Carbohydrates

is the macronutrient that we need in the largest amount and provides the body’s main source of energy. Carbohydrates are the major source of fuel for the body – the body can use fat or protein for fuel, but these nutrients are put to better use for building cells and tissues. In foods, carbohydrates provide flavor (such as sweetness) and structure (such as fiber in a carrot or a stalk of celery). Fiber provides bulk to the diet and assists with regularity. If we didn’t consume enough carbohydrate in the diet, it would be difficult to get through daily activities or to exercise adequately. Fiber is important in the diet to help keep the digestive tract running smoothly. And, having enough carbohydrate in the diet means that we don’t have to use dietary protein for fuel – that way, protein can be spent to build and repair tissue. Starchy foods such as potatoes, peas, corn and grain products (rice, cereal, bread, pasta, crackers, etc.) are ‘carbs’, but fruits and vegetables are also excellent sources of carbohydrate. Sugars – like table sugar, brown sugar, honey, maple syrup – are also sources of ‘simple’ carbohydrates. The healthiest carbohydrate sources are whole fruits, vegetables and whole grains like whole wheat, barley or oats, because these foods provide not only carbohydrate, but also fiber and phytonutrients for good health.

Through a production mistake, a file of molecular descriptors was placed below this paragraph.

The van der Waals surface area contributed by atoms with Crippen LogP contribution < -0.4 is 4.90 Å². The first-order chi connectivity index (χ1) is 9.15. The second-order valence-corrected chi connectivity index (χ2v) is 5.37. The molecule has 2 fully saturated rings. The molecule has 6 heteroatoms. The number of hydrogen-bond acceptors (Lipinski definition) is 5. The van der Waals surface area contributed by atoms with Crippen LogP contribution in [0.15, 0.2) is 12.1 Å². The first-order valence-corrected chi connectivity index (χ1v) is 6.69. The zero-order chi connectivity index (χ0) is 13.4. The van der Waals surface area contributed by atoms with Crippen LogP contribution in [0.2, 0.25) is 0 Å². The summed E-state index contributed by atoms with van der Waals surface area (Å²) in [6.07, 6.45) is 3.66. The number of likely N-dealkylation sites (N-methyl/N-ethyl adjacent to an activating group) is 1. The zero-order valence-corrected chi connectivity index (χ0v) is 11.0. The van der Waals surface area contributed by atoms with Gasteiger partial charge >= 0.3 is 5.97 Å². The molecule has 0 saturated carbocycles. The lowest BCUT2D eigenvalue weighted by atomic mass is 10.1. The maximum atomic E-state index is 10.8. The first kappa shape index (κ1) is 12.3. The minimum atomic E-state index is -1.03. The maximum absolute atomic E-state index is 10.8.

There are two types: 

The most simple carbohydrates are sugars such as glucose, table sugar and lactose / milk sugar. Foods high in simple sugars tend to be refined and to generally contain fewer essential vitamins and minerals. They are digested and absorbed quickly by the body and so provide a fast acting source of energy. Simple carbohydrates food sources are fruit juice, yoghurt, honey, muffins and cakes.

Complex carbohydrates are digested more slowly than simple sugars. They are broken down during the digestion process to simple sugars. The time taken to break them down means they are digested and absorbed into the body more slowly. So carbohydrates are converted into glucose which provides you with energy! Surplus glucose can be stored in the muscles and live for supply of direct fuel – any further surplus is converted into fat. Complex carbohydrates food sources fruits, vegetables, wholegrain breads, cereals and pasta.

source: Herbalife

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4 thoughts on “Carbohydrates

  1. very informative post, I like the way how you describing and breaking down carbohydrates, thank you for information.

  2. I had a ‘lightbulb’ moment when you talked about the relationship between carb’s and protein. On some level I knew it, but this made it much more clear and actionable. Thanks!

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